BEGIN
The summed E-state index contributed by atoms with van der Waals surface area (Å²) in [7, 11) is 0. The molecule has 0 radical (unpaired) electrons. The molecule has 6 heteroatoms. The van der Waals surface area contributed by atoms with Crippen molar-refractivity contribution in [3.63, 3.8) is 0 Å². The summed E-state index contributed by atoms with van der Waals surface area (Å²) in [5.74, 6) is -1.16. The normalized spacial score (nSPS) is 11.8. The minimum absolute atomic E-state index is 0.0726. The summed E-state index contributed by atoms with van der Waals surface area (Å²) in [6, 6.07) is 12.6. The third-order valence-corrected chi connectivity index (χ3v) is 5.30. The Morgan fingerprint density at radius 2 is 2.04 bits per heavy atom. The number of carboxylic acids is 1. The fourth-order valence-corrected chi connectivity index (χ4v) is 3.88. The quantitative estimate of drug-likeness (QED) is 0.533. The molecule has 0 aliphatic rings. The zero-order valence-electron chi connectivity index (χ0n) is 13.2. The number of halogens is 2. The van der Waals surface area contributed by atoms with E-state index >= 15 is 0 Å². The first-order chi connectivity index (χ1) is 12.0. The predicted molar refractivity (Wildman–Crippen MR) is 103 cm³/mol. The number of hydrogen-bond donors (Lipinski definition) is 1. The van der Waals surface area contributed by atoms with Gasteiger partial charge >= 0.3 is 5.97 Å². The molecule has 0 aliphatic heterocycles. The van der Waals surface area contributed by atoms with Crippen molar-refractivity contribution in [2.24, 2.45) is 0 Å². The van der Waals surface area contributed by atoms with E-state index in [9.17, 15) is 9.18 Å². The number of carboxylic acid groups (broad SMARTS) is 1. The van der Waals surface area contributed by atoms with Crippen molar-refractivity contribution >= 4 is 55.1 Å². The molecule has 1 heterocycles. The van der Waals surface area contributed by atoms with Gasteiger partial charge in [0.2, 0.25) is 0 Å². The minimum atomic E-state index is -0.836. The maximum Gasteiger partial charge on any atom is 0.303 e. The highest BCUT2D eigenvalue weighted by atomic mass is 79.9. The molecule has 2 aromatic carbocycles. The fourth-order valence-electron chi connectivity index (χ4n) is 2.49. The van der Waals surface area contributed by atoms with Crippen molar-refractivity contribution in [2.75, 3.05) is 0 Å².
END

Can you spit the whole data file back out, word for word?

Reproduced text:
The summed E-state index contributed by atoms with van der Waals surface area (Å²) in [7, 11) is 0. The molecule has 0 radical (unpaired) electrons. The molecule has 6 heteroatoms. The van der Waals surface area contributed by atoms with Crippen molar-refractivity contribution in [3.63, 3.8) is 0 Å². The summed E-state index contributed by atoms with van der Waals surface area (Å²) in [5.74, 6) is -1.16. The normalized spacial score (nSPS) is 11.8. The minimum absolute atomic E-state index is 0.0726. The summed E-state index contributed by atoms with van der Waals surface area (Å²) in [6, 6.07) is 12.6. The third-order valence-corrected chi connectivity index (χ3v) is 5.30. The Morgan fingerprint density at radius 2 is 2.04 bits per heavy atom. The number of carboxylic acids is 1. The fourth-order valence-corrected chi connectivity index (χ4v) is 3.88. The quantitative estimate of drug-likeness (QED) is 0.533. The molecule has 0 aliphatic rings. The zero-order valence-electron chi connectivity index (χ0n) is 13.2. The number of halogens is 2. The van der Waals surface area contributed by atoms with E-state index >= 15 is 0 Å². The first-order chi connectivity index (χ1) is 12.0. The predicted molar refractivity (Wildman–Crippen MR) is 103 cm³/mol. The number of hydrogen-bond donors (Lipinski definition) is 1. The van der Waals surface area contributed by atoms with Gasteiger partial charge >= 0.3 is 5.97 Å². The molecule has 0 aliphatic heterocycles. The van der Waals surface area contributed by atoms with Crippen molar-refractivity contribution in [2.24, 2.45) is 0 Å². The van der Waals surface area contributed by atoms with E-state index in [9.17, 15) is 9.18 Å². The number of carboxylic acid groups (broad SMARTS) is 1. The van der Waals surface area contributed by atoms with Crippen molar-refractivity contribution >= 4 is 55.1 Å². The molecule has 1 heterocycles. The van der Waals surface area contributed by atoms with Gasteiger partial charge in [0.2, 0.25) is 0 Å². The minimum atomic E-state index is -0.836. The maximum Gasteiger partial charge on any atom is 0.303 e. The highest BCUT2D eigenvalue weighted by atomic mass is 79.9. The molecule has 2 aromatic carbocycles. The fourth-order valence-electron chi connectivity index (χ4n) is 2.49. The van der Waals surface area contributed by atoms with Crippen molar-refractivity contribution in [2.75, 3.05) is 0 Å².